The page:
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acquaintance aforesaid afterwards ancient anno Anthony Wood antiquity apparition appeared ashes Ashmole Aspasia Aubrey Bishop body bones buried burning burnt called child church conjecture Crostwick cure Cyrus dead death died divine dream Duke Earl earth Edward Elias Ashmole Emperor father fell fire gentleman grave hand hath heard Henry Henry VIII Herefordshire honour horse HYDRIOTAPHIA Iceni interment John Aubrey John Pell John Warre King Charles King James Lady letter living London Lord married monuments murdered Nepier night observed Oxford parish Parysatis persons piece pyre Query reign relicks Roman Rome saith Scotland second-sight sent September sepulchral servants Sir George Booth Sir John Sir William Dugdale soul spirits stone story Tacitus tell things Thomas tion told unto urns Vavasor Powel Vespasian wherein whereof wife William Barwick Wiltshire woman writ
Page 277 - Laws found the folly of prodigal blazes, and reduced undoing fires, unto the rule of sober obsequies, wherein few could be so mean as not to provide wood, pitch, a mourner, and an Urne.
Page 271 - ... of folly. We cannot hope to live so long in our names, as some have done in their persons. One face of Janus holds no proportion unto the other. Tis too late to be ambitious. The great mutations of the world are acted, or time may be too short for our designs.
Page 273 - To be nameless in worthy deeds exceeds an infamous history. The Canaanitish woman lives more happily without a name than Herodias with one. And who had not rather have been the good thief than Pilate?
Page 279 - Pious spirits who passed their days in raptures of futurity, made little more of this world, than the world that was before it, while they lay obscure in the chaos of pre-ordination, and night of their fore-beings. And if any have been so happy as truly to understand Christian annihilation, extasis, exolution, liquefaction, transformation, the kiss of the Spouse, gustation of God, and ingression into the divine shadow, they have already had an handsome anticipation of heaven; the glory of the world...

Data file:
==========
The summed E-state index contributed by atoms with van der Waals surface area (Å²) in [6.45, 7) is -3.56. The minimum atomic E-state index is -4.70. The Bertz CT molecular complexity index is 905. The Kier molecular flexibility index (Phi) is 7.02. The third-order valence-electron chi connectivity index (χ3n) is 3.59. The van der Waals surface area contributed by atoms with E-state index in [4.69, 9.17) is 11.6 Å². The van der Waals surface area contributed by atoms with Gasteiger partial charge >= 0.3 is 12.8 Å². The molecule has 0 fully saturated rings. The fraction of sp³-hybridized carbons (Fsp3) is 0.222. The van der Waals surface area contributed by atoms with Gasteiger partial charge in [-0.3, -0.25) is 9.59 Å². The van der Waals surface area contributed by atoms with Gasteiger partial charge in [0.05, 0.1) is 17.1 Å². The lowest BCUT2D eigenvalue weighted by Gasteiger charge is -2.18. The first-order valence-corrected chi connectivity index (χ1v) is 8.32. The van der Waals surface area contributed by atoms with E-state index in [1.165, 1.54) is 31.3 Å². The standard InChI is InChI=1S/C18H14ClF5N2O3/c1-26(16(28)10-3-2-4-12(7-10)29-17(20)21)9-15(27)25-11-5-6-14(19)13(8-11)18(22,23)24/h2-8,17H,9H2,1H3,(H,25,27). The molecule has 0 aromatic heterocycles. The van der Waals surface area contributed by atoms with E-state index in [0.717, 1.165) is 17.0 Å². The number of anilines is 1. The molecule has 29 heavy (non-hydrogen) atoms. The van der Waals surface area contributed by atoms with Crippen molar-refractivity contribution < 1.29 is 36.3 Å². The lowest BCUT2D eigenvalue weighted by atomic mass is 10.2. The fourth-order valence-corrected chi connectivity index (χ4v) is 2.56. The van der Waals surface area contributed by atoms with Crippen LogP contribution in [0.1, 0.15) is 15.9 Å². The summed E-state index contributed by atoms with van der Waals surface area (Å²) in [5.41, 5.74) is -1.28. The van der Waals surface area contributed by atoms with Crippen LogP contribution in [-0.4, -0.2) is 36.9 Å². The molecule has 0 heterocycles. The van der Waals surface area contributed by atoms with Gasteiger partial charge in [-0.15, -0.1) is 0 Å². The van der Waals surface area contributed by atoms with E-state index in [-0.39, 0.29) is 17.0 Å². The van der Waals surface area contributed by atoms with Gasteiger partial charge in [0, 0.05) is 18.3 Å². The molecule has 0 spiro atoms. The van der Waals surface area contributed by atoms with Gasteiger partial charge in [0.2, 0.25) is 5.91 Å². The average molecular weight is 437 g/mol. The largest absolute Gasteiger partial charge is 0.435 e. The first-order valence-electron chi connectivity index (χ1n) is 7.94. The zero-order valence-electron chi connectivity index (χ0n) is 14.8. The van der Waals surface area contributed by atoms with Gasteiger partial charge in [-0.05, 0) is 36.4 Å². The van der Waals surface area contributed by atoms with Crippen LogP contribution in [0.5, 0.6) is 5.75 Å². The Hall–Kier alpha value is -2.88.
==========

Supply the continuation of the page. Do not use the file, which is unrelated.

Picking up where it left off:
Page 270 - What song the Syrens sang, or what name Achilles assumed when he hid himself among women, though puzzling questions, are not beyond all conjecture. What time the persons of these ossuaries entered the famous nations of the dead, and slept with princes and counsellors, might admit a wide solution. But who were the proprietaries of these bones, or what bodies these ashes made up, were a question above antiquarism ; not to be resolved by man, nor easily perhaps by spirits, except we consult the provincial...
Page 275 - Darkness and light divide the course of time, and oblivion shares with memory a great part even of our living beings; we slightly remember our felicities, and the smartest strokes of affliction leave but short smart upon us. Sense endureth no extremities, and sorrows destroy us or themselves. To weep into stones are fables. Afflictions induce callosities; miseries are slippery, or fall like snow upon us, which notwithstanding is no unhappy stupidity.
Page 278 - Pyramids, arches, obelisks were but the irregularities of vainglory and wild enormities of ancient magnanimity. But the most magnanimous resolution rests in the Christian religion, which trampleth upon pride and sits on the neck of ambition, humbly pursuing that infallible perpetuity unto which all others must diminish their diameters and be poorly seen in angles of contingency.
Page 272 - To be read by bare inscriptions like many in Gruter, to hope for eternity by enigmatical epithets, or first letters of our names, to be studied by antiquaries, who we were, and have new names given us like many of the mummies, are cold consolations unto the students of perpetuity, even by everlasting languages.